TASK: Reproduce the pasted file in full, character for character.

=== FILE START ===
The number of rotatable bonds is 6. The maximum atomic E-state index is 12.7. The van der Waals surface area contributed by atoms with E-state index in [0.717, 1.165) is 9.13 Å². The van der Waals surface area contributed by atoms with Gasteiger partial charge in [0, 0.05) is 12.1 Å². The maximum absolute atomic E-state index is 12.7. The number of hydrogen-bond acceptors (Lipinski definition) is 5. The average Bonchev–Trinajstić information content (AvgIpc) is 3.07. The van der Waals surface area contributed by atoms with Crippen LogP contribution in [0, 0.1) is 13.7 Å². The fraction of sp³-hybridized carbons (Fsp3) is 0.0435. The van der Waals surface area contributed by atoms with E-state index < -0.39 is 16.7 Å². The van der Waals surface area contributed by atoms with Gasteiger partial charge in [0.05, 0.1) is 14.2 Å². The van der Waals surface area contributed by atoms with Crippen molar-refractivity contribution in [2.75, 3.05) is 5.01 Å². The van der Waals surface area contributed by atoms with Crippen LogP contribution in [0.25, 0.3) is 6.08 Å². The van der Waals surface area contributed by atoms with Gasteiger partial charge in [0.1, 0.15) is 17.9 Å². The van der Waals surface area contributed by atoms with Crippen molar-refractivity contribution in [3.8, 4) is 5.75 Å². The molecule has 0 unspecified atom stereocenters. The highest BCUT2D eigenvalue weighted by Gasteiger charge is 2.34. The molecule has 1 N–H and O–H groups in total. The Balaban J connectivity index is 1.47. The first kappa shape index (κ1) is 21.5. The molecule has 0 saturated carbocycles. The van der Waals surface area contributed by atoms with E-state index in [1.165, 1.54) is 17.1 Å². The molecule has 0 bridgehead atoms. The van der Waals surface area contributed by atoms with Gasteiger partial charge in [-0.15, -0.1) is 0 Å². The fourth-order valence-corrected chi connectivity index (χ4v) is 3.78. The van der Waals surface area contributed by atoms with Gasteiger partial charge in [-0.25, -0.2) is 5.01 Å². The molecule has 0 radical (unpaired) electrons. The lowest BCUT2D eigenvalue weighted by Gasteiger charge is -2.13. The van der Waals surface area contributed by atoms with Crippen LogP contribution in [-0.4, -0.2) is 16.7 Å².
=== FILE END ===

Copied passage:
The number of rotatable bonds is 6. The maximum atomic E-state index is 12.7. The van der Waals surface area contributed by atoms with E-state index in [0.717, 1.165) is 9.13 Å². The van der Waals surface area contributed by atoms with Gasteiger partial charge in [0, 0.05) is 12.1 Å². The maximum absolute atomic E-state index is 12.7. The number of hydrogen-bond acceptors (Lipinski definition) is 5. The average Bonchev–Trinajstić information content (AvgIpc) is 3.07. The van der Waals surface area contributed by atoms with Crippen LogP contribution in [0, 0.1) is 13.7 Å². The fraction of sp³-hybridized carbons (Fsp3) is 0.0435. The van der Waals surface area contributed by atoms with E-state index < -0.39 is 16.7 Å². The van der Waals surface area contributed by atoms with Gasteiger partial charge in [0.05, 0.1) is 14.2 Å². The van der Waals surface area contributed by atoms with Crippen molar-refractivity contribution in [2.75, 3.05) is 5.01 Å². The van der Waals surface area contributed by atoms with Crippen LogP contribution in [0.25, 0.3) is 6.08 Å². The van der Waals surface area contributed by atoms with Gasteiger partial charge in [0.1, 0.15) is 17.9 Å². The van der Waals surface area contributed by atoms with Crippen molar-refractivity contribution in [3.8, 4) is 5.75 Å². The molecule has 0 unspecified atom stereocenters. The highest BCUT2D eigenvalue weighted by Gasteiger charge is 2.34. The molecule has 1 N–H and O–H groups in total. The Balaban J connectivity index is 1.47. The first kappa shape index (κ1) is 21.5. The molecule has 0 saturated carbocycles. The van der Waals surface area contributed by atoms with E-state index in [1.165, 1.54) is 17.1 Å². The molecule has 0 bridgehead atoms. The van der Waals surface area contributed by atoms with Gasteiger partial charge in [-0.15, -0.1) is 0 Å². The fourth-order valence-corrected chi connectivity index (χ4v) is 3.78. The van der Waals surface area contributed by atoms with Gasteiger partial charge in [-0.25, -0.2) is 5.01 Å². The molecule has 0 radical (unpaired) electrons. The lowest BCUT2D eigenvalue weighted by Gasteiger charge is -2.13. The van der Waals surface area contributed by atoms with Crippen LogP contribution in [-0.4, -0.2) is 16.7 Å².